I usually write my mid-week blog entry on Wednesday night, but today I'm tackling it a bit earlier in the day. That's because tonight I'll be at a reception for my wife Jessica and two other artists at a gallery here in Portland. My wife's a painter and has been making art her whole life. In fact, that's how she and I met. We were both at Brooklyn College in the mid-1980's, earning our Master of Fine Art degrees. She continued to paint after we graduated, but I gave it up shortly thereafter to focus on comics. And, happily, within a couple of years I got "Big Nate" up and running. But if that hadn't happened, who knows? Maybe I'd be teaching drawing and painting to college students instead of doing the strip and writing Big Nate chapter books. It's probably a good thing for all concerned that things worked out the way they did.

This is one of my wife's paintings and, in real life, it's not much bigger than it is on your screen. It's 6 inches square. That's smaller than most of the drawings I just finished for Big Nate Flips Out! It's an oil painting on a wood panel, and it's very different from a lot of the paintings she made in the past. For many years, she did paintings of athletes - not current athletes you watch on TV, like Kevin Garnett or Lionel Messi. She painted athletes from 60 or 80 or even 100 years ago, using old photographs as her inspiration. Baseball players and boxers were her specialty - athletes like Jimmy Foxx, Jack Johnson, Ted Williams, Roberto Clemente, Joe Louis, and so on. But after awhile she got tired of making those paintings and wanted to try something different. So she did some experiments in her studio, and eventually started painting abstractions, like this one. What do you think?

I'm proud to say I gave this painting its name, which is "Assisi." That's the name of a small city in Italy. Jessica never names her paintings until after they're done, and once she'd finished this one, she didn't know what to call it. In fact, there were about a dozen paintings she wanted to name, so she asked me and our two kids to look at them and write down our suggested names on a sheet of paper. Even though this painting is abstract, it looks sort of like a landscape to me. It reminds me of the the trip Jessica and I took to Italy in 1988. The rolling hills around Assisi were very beautiful, and that's what this painting reminds me of.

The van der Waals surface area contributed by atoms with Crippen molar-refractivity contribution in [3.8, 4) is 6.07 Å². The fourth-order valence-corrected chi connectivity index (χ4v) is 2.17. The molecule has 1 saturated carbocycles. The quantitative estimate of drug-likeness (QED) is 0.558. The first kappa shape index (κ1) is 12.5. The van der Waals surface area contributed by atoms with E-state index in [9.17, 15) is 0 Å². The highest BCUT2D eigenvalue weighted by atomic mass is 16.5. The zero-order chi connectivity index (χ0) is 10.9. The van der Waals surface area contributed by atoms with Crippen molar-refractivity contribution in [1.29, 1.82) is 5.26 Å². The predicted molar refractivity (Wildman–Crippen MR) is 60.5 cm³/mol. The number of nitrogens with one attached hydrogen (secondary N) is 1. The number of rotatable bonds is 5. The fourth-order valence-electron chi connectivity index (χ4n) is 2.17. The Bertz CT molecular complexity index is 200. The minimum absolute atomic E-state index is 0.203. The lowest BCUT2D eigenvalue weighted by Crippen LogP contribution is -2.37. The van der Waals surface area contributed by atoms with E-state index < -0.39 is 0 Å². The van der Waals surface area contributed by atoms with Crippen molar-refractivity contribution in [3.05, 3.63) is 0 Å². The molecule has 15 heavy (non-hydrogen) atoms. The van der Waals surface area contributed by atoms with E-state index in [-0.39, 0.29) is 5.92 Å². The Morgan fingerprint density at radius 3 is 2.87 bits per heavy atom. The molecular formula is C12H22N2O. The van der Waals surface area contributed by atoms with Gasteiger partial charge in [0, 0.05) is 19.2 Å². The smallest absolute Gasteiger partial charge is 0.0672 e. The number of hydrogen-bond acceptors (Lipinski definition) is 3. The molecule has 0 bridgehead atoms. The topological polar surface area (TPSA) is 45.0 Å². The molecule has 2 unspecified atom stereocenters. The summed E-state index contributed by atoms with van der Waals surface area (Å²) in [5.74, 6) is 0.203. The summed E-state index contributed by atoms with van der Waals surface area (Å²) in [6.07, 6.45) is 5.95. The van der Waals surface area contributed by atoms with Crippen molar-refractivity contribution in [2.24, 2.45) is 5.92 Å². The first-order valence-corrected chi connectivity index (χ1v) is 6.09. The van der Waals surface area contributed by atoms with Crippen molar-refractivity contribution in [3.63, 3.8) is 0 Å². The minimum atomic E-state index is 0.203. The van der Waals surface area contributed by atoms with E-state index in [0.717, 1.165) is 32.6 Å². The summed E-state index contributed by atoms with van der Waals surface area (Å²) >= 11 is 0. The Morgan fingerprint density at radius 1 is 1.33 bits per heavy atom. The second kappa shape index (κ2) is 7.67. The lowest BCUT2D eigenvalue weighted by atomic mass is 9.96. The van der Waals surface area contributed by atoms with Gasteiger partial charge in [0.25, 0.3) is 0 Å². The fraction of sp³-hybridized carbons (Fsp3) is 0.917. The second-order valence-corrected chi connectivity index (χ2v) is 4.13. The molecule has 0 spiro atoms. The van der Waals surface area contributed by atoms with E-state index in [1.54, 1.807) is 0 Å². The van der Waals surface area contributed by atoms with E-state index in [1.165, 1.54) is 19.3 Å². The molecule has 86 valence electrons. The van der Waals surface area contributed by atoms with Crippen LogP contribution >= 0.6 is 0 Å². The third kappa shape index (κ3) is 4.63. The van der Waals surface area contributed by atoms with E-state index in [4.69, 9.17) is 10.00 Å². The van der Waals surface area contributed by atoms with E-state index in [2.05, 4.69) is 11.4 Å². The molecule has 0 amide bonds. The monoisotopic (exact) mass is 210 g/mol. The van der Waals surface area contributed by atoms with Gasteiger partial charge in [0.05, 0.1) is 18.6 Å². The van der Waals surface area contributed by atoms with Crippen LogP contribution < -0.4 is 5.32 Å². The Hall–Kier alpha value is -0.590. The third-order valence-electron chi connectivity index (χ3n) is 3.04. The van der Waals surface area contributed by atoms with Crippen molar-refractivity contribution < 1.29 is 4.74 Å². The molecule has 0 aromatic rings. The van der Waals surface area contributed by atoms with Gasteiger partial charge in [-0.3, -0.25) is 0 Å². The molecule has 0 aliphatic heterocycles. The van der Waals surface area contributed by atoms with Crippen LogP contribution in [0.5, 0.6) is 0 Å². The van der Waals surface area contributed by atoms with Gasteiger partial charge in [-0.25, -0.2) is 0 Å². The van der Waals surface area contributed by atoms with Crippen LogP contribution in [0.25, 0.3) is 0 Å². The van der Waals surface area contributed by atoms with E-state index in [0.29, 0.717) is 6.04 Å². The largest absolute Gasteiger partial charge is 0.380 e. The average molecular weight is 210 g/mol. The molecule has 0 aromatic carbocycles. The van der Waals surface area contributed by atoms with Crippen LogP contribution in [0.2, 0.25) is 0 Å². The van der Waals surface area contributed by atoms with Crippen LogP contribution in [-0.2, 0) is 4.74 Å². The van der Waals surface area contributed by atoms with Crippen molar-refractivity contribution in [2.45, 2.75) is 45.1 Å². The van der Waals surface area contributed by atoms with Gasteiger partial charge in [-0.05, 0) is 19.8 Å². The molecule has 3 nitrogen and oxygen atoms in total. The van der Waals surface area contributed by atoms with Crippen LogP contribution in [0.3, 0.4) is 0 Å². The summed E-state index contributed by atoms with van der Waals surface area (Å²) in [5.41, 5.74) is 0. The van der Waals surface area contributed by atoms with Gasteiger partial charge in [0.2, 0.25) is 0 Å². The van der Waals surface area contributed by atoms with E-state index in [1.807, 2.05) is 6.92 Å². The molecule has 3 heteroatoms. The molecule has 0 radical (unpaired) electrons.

That's all for now. Next time: one of my favorite books!

Wed, 11/14/2012

Raking Leaves

Poor Nate. Here he is (in a Sunday page from 2011) raking leaves for his grandparents. I know how he feels. Today was probably the most epic day of leaf-raking I've ever had in my life - an 8:00am to 5:00pm marathon that resulted in 52 bags of leaves lined up in front of my house. I'm exhausted.

Of the three major yard jobs - mowing the lawn, shoveling snow, and raking leaves - I'd rank raking as my LEAST favorite. That's probably because the other two jobs take, at most, a couple of hours. If I'd stopped after two hours today, I would have only had 20 or 25% of the work done.

Maybe my dislike for raking goes back to my youth, when it was part of my yard care business. As a teenager, I mowed lawns for 5 different familes (6, counting my own) and then, in the fall, I raked their leaves. I can't emember what I charged, but it wasn't enough. One woman's yard was so large that it took me two full days to rake her leaves. I still remember how many bags I filled: 97.

TRIVIA QUESTION: Nate and his pals, Francis and Teddy, also have a yard care business. What is it called?

This subject reminds me of Big Nate On A Roll, in which Nate, desperate to keep pace with Artur in the race to see who can sell the most "Warm Fuzzies" for their Timber Scout troop, decides to earn money however he can. After dog walking, painting, cleaning, arranging lawn gnomes, and selling his own cartooning creations don't add up to enough cash, he lucks out in a big way. If you've read the book, you remember how! If you HAVEN'T read it, give it a try!

TRIVIA ANSWER: NFT Yard Care. (for Nate, Francis, Teddy). But maybe I should change the name and use the initials from their LAST names: Pope, Ortiz, Wright). POW!Mon, 11/12/2012